A single colony of coral with dying and dead sections (on left), apparently living tissue (top right) and bare skeleton with very sickly looking brittle star on the base.© Lophelia II 2010 Expedition, NOAA-OER/BOEMRE
There was a collective sigh of relief when it seemed that the BP oil spill—the worst oil spill in the nation’s history—did not carry the long-term environmental repercussions many thought it would. But now, dead coral discovered seven miles from the spill site is telling a different story. On November 4, it was reported that scientists returning from the Gulf of Mexico who had been there studying reefs found a "brown substance" covering large coral more than 4,500 feet below the surface, causing 90% of 40 large corals to have dead or dying parts.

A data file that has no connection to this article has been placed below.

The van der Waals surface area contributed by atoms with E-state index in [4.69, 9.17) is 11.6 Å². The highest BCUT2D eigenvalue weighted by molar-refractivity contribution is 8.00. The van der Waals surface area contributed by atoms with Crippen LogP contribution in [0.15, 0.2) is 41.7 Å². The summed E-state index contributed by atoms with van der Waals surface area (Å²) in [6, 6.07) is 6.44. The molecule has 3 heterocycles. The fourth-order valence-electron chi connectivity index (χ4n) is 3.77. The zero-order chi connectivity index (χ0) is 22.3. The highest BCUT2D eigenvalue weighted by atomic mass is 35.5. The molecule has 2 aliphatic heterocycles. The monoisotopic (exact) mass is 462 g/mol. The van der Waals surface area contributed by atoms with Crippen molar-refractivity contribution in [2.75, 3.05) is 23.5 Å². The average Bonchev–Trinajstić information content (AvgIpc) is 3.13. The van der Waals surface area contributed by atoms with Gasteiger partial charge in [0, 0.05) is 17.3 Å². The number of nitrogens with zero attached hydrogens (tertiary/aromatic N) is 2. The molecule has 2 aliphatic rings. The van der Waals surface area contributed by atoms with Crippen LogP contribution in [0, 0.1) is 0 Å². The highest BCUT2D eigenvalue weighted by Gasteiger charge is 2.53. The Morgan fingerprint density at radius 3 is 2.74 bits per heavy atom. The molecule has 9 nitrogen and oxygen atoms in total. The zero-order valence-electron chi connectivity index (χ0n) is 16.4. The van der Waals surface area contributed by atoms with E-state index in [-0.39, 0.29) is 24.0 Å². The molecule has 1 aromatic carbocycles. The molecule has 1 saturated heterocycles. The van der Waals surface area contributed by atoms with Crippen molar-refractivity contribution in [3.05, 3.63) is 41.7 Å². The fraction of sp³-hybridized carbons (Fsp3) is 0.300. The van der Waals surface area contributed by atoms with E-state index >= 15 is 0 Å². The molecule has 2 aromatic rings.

The substance will undergo testing to determine if it is oil, and, if so, whether it might be oil from the Deepwater Horizon spill. The research cruise was co-sponsored by the National Oceanic and Atmospheric Administration (NOAA) and the Bureau of Ocean Energy Management. The original purpose of the study—which involved scientists making multiple trips to the region where the dead coral was discovered—was to study various coral colonies and the ways that sunken ships and oil rigs might act as artificial reefs. But the spill has given new urgency to their studies.
“These observations capture our concern for impacts to marine life in places in the Gulf that are not easily seen,” said NOAA Administrator Jane Lubchenco. “Continued, ongoing research and monitoring involving academic and government scientists are essential for comprehensive understanding of impacts to the Gulf.”
SOURCE: The Times-Picayune